21st Century Man: Make sure you read the instructions
Flat-packing — a rare opportunity to grunt, curse and scratch my arse in the way all men were originally designed...
Human beings alive today are lucky enough to be the next in a long genetic line that stretches back to the very great masters of architecture and construction.
Fearless visionaries who pushed against the boundaries of engineering; shaping metal, stone and glass to make tunnels that cut through vast mountains, skyscrapers that touch the heavens, and bridges that span mighty rivers.
In 3200 BC, it is estimated that a team of over 300 workers would have toiled for 30 years to amass the 200,000 tonnes of earth, mud and stone that make up Newgrange. In New York in the late 1800s, the Brooklyn Bridge took more than a decade to build, with its imposing towers of limestone, granite and Rosendale cement. Around 30 men were killed during its construction, including its designer, as they drilled deeper and deeper into the East River bedrock.
Last Tuesday, I constructed an IKEA BRIMNES chest of three drawers, using 12 x plastic screws, 24 x smaller metal screws, 24 x wooden sticky things, 4 x iron bendy yokes and 1 x Allen key. It took me one hour and 37 minutes to complete, and during construction, I really hurt my finger.
To get to the point, before this lumbering introduction collapses under the overbearing weight of its own assembly, I’m not a DIY expert.
My knowledge of fundamental engineering concepts is scant. Tolerance coning, weight distribution, metal fatigue — all I really know about these terms is that they come up when you Google “fundamental engineering concepts”. Likewise, I’m not really on top of all the boring health and safety stuff. Will this thing really electrocute me if I poke at it with the fork? Super glue and eyelids — what’s the latest research? Hey, I wonder what happens if I eat these? That whole world is about as alien and bewildering to me as Kourtney Kardashian. However, in my defence, there are some signs of progress. I’ve learnt to skilfully dip a brush into a can of paint and artfully apply it to a wall, shelf or ceiling. I can effortlessly stick those cheap plastic hooks onto the backs of toilet doors. Hey, I wire plugs like McGyver.
So when those IKEA flat-packing “events” comes around, I tackle them with all the seriousness and self-importance of someone embarking on the Hoover Dam project. It’s basically a rare opportunity for me — a 21st Century Man, according to this title of this column — to grunt, curse and scratch my arse in the way all men were originally designed.
Firstly, I always read the instructions carefully. I realise that this isn’t a very Irish thing to do. The natural inclination would be to tear into it like a Celtic Tiger cowboy builder firing up an apartment. But I go “full Swedish” — I count out and carefully display all the fixtures and fittings. I line up all my tools (screwdriver, hammer) like a surgeon preparing to transplant a kidney. And I make sure to carefully study all those diagrams with the little IKEA man — you know, the guy who looks like Fido’s let himself go a bit.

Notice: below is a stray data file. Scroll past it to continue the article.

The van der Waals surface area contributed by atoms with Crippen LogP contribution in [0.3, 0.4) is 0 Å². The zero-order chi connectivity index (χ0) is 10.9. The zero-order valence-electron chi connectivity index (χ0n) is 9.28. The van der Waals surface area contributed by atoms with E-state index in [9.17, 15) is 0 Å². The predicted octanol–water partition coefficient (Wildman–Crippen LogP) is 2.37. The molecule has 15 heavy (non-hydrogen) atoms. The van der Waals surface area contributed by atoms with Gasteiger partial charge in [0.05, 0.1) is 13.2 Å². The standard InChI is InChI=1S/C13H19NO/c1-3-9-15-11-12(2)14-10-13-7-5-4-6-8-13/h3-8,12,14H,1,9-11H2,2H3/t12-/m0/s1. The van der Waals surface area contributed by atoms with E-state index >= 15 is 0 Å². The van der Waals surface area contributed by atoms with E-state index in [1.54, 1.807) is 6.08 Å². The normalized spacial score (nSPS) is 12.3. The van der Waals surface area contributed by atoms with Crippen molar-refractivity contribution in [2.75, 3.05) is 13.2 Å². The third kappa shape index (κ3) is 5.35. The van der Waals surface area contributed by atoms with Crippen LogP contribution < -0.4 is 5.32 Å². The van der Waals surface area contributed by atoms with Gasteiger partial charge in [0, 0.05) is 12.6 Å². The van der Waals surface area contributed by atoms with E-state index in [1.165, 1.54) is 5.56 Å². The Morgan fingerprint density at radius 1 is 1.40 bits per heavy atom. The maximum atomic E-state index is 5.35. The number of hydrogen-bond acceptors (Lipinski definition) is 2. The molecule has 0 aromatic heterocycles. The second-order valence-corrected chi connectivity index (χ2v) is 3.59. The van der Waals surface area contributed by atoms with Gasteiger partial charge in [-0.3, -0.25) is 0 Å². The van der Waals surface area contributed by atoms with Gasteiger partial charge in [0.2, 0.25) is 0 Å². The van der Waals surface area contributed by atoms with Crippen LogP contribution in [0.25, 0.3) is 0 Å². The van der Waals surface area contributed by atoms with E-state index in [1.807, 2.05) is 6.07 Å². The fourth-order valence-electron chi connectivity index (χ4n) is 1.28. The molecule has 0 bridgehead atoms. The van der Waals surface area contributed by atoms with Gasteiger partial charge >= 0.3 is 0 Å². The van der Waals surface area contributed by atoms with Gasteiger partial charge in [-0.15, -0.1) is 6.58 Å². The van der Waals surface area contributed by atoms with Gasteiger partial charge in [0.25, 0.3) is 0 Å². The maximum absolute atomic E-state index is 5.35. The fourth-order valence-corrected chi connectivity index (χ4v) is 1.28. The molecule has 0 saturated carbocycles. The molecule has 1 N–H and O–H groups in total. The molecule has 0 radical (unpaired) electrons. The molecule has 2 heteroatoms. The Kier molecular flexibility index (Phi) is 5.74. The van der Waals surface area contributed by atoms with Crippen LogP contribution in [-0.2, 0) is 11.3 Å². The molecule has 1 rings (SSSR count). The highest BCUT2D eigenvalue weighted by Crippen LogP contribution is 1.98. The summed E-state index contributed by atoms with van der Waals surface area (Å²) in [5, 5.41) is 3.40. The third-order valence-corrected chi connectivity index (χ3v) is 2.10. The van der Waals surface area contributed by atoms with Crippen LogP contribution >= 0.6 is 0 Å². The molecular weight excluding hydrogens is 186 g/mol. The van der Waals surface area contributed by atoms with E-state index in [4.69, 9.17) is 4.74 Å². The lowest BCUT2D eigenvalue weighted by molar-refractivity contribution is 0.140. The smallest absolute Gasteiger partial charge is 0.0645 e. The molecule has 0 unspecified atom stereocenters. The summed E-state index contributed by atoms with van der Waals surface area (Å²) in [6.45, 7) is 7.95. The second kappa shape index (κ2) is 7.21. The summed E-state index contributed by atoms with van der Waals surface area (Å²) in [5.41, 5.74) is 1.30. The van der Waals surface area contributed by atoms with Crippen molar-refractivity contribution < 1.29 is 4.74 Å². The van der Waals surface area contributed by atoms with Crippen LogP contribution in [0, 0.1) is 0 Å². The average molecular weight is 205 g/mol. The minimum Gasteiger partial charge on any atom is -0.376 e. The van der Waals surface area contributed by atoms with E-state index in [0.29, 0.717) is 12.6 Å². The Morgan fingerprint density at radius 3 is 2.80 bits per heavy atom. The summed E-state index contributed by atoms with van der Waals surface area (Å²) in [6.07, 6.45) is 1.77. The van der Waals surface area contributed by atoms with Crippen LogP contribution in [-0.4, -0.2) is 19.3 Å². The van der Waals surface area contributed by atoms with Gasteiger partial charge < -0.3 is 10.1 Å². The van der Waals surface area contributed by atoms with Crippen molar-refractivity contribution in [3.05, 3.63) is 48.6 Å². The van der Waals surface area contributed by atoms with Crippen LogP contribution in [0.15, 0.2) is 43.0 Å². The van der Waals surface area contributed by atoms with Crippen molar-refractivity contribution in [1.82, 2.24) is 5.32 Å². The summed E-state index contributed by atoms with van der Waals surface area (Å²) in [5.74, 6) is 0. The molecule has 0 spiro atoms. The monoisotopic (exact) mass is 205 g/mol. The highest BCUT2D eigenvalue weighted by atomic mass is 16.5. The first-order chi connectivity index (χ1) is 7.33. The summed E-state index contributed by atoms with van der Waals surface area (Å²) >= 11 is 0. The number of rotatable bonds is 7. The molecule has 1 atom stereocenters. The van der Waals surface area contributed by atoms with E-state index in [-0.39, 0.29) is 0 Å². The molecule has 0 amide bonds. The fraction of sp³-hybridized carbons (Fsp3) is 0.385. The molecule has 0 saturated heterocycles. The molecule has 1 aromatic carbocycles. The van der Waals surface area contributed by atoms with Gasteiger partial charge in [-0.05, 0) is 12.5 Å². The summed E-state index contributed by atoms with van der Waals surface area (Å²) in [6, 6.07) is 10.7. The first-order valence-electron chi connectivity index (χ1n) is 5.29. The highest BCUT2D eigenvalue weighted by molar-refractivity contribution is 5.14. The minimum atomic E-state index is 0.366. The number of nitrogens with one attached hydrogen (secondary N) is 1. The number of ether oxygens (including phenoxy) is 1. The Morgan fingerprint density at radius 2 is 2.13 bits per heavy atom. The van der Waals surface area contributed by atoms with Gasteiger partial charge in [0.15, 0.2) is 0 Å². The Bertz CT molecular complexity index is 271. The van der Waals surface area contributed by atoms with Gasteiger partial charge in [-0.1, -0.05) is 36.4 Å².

DO — lay out all the components on cardboard so as not to mark the wood.
DON’T — shove the screwdriver up your nostrils.
DO — get an adult to help you with the scissors.
DON’T — lay on the floor in tears for three hours, mourning the death of your youth.
Thankfully, the great IKEA trick is that even a drunk idiot couldn’t really get these flat-packs wrong. They are generally designed so well, without any chance of any pesky “creativity” creeping into the mix, that you end up with a spanking new piece of furniture that looks exactly like the photo on the website.
And it’s only then that the disproportionate pride kicks in. That pathetic “look what I did, dear” half-hour of macho smugness that occurs as you survey your wondrous creation. The feeling men used to only get, I presume, after starting a war or killing a squirrel with their bare hands.
But I never look back for too long, me. The next project? HEMNES double-bed frame with matching lockers — bring it on.
Human beings alive today are lucky enough to be the next in a long genetic line that stretches back to the very great masters of architecture and construction. Fearless visionaries who pushed against the boundaries of engineering; shaping metal, stone and glass to make tunnels that cut through vast mountains, skyscrapers that touch the heavens, and bridges that span mighty rivers.